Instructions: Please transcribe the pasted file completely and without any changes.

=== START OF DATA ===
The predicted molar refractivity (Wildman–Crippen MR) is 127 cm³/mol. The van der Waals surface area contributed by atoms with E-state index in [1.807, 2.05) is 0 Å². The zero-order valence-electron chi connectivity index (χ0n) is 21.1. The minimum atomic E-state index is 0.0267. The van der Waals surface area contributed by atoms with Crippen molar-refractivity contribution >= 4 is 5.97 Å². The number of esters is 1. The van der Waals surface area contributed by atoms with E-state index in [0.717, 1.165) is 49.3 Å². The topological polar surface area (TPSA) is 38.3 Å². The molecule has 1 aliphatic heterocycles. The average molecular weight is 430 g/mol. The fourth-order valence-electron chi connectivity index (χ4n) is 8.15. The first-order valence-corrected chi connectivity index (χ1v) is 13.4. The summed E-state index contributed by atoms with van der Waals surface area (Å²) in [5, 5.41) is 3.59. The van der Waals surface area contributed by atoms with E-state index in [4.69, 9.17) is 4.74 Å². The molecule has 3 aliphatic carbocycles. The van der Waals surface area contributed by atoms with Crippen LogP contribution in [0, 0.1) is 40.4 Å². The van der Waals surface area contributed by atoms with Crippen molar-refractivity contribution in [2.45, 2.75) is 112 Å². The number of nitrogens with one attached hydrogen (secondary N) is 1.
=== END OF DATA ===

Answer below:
The predicted molar refractivity (Wildman–Crippen MR) is 127 cm³/mol. The van der Waals surface area contributed by atoms with E-state index in [1.807, 2.05) is 0 Å². The zero-order valence-electron chi connectivity index (χ0n) is 21.1. The minimum atomic E-state index is 0.0267. The van der Waals surface area contributed by atoms with Crippen molar-refractivity contribution >= 4 is 5.97 Å². The number of esters is 1. The van der Waals surface area contributed by atoms with E-state index in [0.717, 1.165) is 49.3 Å². The topological polar surface area (TPSA) is 38.3 Å². The molecule has 1 aliphatic heterocycles. The average molecular weight is 430 g/mol. The fourth-order valence-electron chi connectivity index (χ4n) is 8.15. The first-order valence-corrected chi connectivity index (χ1v) is 13.4. The summed E-state index contributed by atoms with van der Waals surface area (Å²) in [5, 5.41) is 3.59. The van der Waals surface area contributed by atoms with E-state index in [4.69, 9.17) is 4.74 Å². The molecule has 3 aliphatic carbocycles. The van der Waals surface area contributed by atoms with Crippen LogP contribution in [0, 0.1) is 40.4 Å². The van der Waals surface area contributed by atoms with Crippen molar-refractivity contribution in [2.45, 2.75) is 112 Å². The number of nitrogens with one attached hydrogen (secondary N) is 1.